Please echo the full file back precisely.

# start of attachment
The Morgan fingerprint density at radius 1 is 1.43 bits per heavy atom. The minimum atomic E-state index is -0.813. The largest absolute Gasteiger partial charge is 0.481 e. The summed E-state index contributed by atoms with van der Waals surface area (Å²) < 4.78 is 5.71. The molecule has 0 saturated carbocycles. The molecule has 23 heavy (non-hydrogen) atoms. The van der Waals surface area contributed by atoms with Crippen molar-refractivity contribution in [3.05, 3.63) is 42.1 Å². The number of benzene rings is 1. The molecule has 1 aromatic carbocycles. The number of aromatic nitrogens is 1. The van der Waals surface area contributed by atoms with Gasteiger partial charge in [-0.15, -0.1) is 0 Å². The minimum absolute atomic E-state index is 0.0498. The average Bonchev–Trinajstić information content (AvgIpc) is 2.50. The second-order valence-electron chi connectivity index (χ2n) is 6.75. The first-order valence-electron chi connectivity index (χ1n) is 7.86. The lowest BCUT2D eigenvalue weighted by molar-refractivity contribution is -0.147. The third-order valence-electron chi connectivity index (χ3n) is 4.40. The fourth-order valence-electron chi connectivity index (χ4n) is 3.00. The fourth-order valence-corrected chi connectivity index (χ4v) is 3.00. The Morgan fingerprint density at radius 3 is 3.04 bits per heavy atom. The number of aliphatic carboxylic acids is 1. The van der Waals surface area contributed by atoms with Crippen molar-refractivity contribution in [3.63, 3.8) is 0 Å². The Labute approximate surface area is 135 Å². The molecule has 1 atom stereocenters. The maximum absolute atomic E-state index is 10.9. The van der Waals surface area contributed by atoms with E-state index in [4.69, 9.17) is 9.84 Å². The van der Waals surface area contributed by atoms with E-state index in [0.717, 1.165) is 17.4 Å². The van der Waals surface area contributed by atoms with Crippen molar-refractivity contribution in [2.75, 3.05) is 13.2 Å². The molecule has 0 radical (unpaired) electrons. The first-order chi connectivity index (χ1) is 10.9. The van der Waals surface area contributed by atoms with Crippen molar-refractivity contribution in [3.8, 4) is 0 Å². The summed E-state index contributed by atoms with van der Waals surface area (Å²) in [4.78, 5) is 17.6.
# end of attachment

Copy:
The Morgan fingerprint density at radius 1 is 1.43 bits per heavy atom. The minimum atomic E-state index is -0.813. The largest absolute Gasteiger partial charge is 0.481 e. The summed E-state index contributed by atoms with van der Waals surface area (Å²) < 4.78 is 5.71. The molecule has 0 saturated carbocycles. The molecule has 23 heavy (non-hydrogen) atoms. The van der Waals surface area contributed by atoms with Crippen molar-refractivity contribution in [3.05, 3.63) is 42.1 Å². The number of benzene rings is 1. The molecule has 1 aromatic carbocycles. The number of aromatic nitrogens is 1. The van der Waals surface area contributed by atoms with Gasteiger partial charge in [-0.15, -0.1) is 0 Å². The minimum absolute atomic E-state index is 0.0498. The average Bonchev–Trinajstić information content (AvgIpc) is 2.50. The second-order valence-electron chi connectivity index (χ2n) is 6.75. The first-order valence-electron chi connectivity index (χ1n) is 7.86. The lowest BCUT2D eigenvalue weighted by molar-refractivity contribution is -0.147. The third-order valence-electron chi connectivity index (χ3n) is 4.40. The fourth-order valence-electron chi connectivity index (χ4n) is 3.00. The fourth-order valence-corrected chi connectivity index (χ4v) is 3.00. The Morgan fingerprint density at radius 3 is 3.04 bits per heavy atom. The number of aliphatic carboxylic acids is 1. The van der Waals surface area contributed by atoms with Crippen molar-refractivity contribution in [3.63, 3.8) is 0 Å². The Labute approximate surface area is 135 Å². The molecule has 1 atom stereocenters. The maximum absolute atomic E-state index is 10.9. The van der Waals surface area contributed by atoms with E-state index in [4.69, 9.17) is 9.84 Å². The van der Waals surface area contributed by atoms with E-state index in [0.717, 1.165) is 17.4 Å². The van der Waals surface area contributed by atoms with Crippen molar-refractivity contribution in [2.75, 3.05) is 13.2 Å². The molecule has 0 radical (unpaired) electrons. The first-order chi connectivity index (χ1) is 10.9. The van der Waals surface area contributed by atoms with Crippen molar-refractivity contribution in [3.8, 4) is 0 Å². The summed E-state index contributed by atoms with van der Waals surface area (Å²) in [4.78, 5) is 17.6.